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    $\begingroup$ @ksousa That totally makes sense. You might also have seen that someone asked here about setting up a "cluster" using several connected Raspberry Pi devices. For a personal computer I think the answer is basically Ubuntu or Fedora. Fedora has the advantage that Susi Lehtola has packaged the major open-source electronic structure codes for Fedora, and it seems more stable than when you had that experience a few years ago. Ubuntu has the advantage that more software might be available, and a larger user community (but that's a security issue too) $\endgroup$ – Nike Dattani Jun 11 at 21:06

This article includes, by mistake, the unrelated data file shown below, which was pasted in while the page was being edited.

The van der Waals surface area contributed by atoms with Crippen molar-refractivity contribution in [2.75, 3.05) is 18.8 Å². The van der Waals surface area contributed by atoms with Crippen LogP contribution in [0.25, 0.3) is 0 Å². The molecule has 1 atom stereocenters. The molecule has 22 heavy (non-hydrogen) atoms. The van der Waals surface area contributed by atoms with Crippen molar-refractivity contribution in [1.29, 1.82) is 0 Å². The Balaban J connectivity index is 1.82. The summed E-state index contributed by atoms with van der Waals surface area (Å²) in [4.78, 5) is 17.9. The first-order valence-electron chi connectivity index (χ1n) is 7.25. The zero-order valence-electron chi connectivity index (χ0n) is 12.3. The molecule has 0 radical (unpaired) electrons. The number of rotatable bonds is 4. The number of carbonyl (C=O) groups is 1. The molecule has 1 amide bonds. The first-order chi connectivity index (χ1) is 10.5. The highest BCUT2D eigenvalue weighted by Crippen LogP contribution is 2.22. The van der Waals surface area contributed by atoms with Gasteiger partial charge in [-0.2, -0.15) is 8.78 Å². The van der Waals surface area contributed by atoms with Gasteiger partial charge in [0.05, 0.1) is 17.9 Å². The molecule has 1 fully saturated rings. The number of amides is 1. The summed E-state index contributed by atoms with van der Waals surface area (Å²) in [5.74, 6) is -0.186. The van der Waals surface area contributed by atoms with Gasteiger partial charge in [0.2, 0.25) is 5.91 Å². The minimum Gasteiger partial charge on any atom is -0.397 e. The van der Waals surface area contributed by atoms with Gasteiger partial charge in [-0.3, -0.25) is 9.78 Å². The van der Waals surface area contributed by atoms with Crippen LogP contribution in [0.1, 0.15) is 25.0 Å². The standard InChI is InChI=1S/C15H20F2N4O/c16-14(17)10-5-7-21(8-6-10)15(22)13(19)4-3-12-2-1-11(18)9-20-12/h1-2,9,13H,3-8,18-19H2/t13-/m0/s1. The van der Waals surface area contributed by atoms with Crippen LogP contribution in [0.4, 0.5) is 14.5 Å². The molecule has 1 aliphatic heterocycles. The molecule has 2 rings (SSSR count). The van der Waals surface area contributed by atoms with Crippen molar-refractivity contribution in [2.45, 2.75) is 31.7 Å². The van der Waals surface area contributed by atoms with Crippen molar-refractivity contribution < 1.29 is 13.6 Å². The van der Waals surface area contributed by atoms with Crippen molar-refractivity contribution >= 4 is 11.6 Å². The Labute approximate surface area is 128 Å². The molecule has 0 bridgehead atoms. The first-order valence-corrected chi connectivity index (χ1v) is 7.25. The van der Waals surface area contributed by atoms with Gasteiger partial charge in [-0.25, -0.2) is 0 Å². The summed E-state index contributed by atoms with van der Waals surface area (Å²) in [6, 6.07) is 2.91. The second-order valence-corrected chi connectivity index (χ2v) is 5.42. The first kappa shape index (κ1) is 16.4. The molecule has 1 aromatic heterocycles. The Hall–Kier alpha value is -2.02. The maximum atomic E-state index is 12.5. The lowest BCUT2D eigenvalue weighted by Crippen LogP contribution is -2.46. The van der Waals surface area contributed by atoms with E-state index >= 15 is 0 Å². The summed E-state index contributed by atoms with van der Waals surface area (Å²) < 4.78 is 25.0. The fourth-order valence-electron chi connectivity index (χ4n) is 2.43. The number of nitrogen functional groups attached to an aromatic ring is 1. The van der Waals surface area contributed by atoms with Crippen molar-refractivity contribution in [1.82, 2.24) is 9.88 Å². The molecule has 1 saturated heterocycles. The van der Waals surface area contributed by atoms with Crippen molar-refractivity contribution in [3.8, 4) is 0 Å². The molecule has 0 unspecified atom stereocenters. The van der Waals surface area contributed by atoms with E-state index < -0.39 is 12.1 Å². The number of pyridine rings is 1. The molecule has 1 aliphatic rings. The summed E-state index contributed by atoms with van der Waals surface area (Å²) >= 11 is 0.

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    $\begingroup$ Thanks for accepting mine :) :) I'm a Ubuntu user, so you know my answer was the least possible "biased". $\endgroup$ – Nike Dattani Jun 11 at 21:10
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There isn't a silver bullet for this, so in my humble opinion there isn't a "best" Linux distribution for this. Just as Kali is not "the best" for security and Scientific Linux is also not advertised as the "best" for HEP. They are just good enough alternatives that tackle some issues that may seem helpful for many users, such as including many things and not having to install them by hand.

Personally, I tend to use popular big distributions, that I know are well documented and won't cease to exist anytime soon. Any Linux distribution could be used for Matter Modelling. The features of the software and tools for Modelling are independent of the choice of distribution (in general). Also take into account that a lot of Matter Modelling involves generic tools that are not specific for the area (shell, modern python versions, up-to-date BLAS libraries, etc.).